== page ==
The singing pilgrims were still worshipping. Nothing had changed since v. 3, except their expression of expectation for more. They expected God to do more. They worshipped God for who he was and for what he had done. But they continued to worship him as they continued their faithful march toward the city of God. And this expectation fuelled their supplication. Based on their knowledge of God’s promise of more, they prayed for more. But, what more?
Ezekiel 40–48 is a rather perplexing section of Scripture to most of us, but in it the prophet speaks of the much better day that these Jewish pilgrims anticipated, expected, and therefore prayed for. Their conviction that God would do this empowered their worship while they waited—in what at times were dismal circumstances.
In those nine chapters, Ezekiel writes about a new temple with a new priesthood. But it is clear as you read the text that this is not speaking about a physical temple. Rather, it is prophesying of God’s eternal meeting place, the ultimate temple of God: the Body of Christ—the church.
Ezekiel records that that a better day was to come for the people of God. He envisioned not merely a temple rebuilt under Zerubbabel and Joshua the high priest, with the help of Haggai and Zechariah. He envisioned not even Herod’s later magnificent temple (which, upon completion, lasted a mere twenty years). Ezekiel, like almost all of the old covenant prophets, wrote about the messianic age when God’s Son would come to earth, live a sinless life, die a substitutionary death, experience the wrath of God for sinners like you and me, and then be raised from the dead. He would establish the true temple, which he identified as his body (John 2:18–22). That is, Jesus would provide the final meeting place between God and man—the Jerusalem from above (Galatians 4:26–31), otherwise known as the new Jerusalem (Revelation 21:1–2ff).
That new temple has come, and yet we await a much better day when it is gloriously complete.
So, as wonderful as it was to be free from Babylon, nevertheless God’s remnant worshippers were longing for the day when their full restoration would come. They longed for the day when Israel and Judah and all the nations of the world would own Messiah as King of kings and Lord of lords. And what they waited for has come and is coming to pass.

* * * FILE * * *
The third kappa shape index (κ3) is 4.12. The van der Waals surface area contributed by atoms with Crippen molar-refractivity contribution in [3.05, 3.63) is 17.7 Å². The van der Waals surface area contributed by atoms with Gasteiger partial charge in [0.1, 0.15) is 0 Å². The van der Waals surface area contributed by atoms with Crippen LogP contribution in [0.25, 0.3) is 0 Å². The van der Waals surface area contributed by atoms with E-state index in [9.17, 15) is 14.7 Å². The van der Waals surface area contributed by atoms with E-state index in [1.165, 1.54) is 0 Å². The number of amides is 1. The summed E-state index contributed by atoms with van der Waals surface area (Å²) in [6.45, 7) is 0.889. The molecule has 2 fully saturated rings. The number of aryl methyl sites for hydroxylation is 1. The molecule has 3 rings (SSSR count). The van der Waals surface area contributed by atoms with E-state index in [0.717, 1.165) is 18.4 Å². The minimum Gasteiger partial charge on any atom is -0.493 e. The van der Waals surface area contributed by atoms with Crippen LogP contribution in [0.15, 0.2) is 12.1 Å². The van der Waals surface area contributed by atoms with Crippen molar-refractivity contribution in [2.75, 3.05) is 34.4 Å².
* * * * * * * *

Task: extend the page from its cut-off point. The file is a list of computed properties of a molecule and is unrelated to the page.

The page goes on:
What Are We Waiting For?
When we move into the pages of the new covenant, there is a similar expectation; a similar patient, active, worshipful waiting.
The New Testament exhorts the Christian to faithfully and actively wait. We are expected to wait. We are expected to wait with expectation. And this expectation of what God will do should fuel our worship with adoration and celebration as we too march to Zion (see Romans 8:18–25).
In the words of the apostle Paul, we wait with eager anticipation (See Romans 8:19, 23, 25; 1 Corinthians 1:7–9; Galatians 5:5; Philippians 3:20; see also Hebrews 9:28). The word in these texts means “to expect fully.” What were they waiting for? What are we waiting for? The fulfilment of God’s promise of a much better day. They were expecting, and we should be expecting, the complete redemption of the cosmos, including our bodies (Romans 8:23; 1 Corinthians 1:30; Ephesians 1:14; 4:30; cf. 2 Corinthians 5:19). They were expecting, and we should be expecting, the full ingathering of the nations to Christ (Isaiah 11:9; Habakkuk 2:14).
That is the better day—not necessarily a better economy and a better health system and a better government (although the Scriptures indicate that, as the day gets better in the above areas, so will these).
Again, the informed, believing old covenant people of God were also expecting this. Of course, they would not have the fullness of light as those in the new covenant. Nevertheless, they were expecting the full spiritual restoration of Israel that would only come with the advent of Messiah. Ezekiel and Isaiah and Jeremiah and other prophets spoke of a day when God would bring his exiled people back to himself through his appointed King, his Son Jesus. This is what they were ultimately waiting for.
Biblical Anticipation Makes us Wait Worshipfully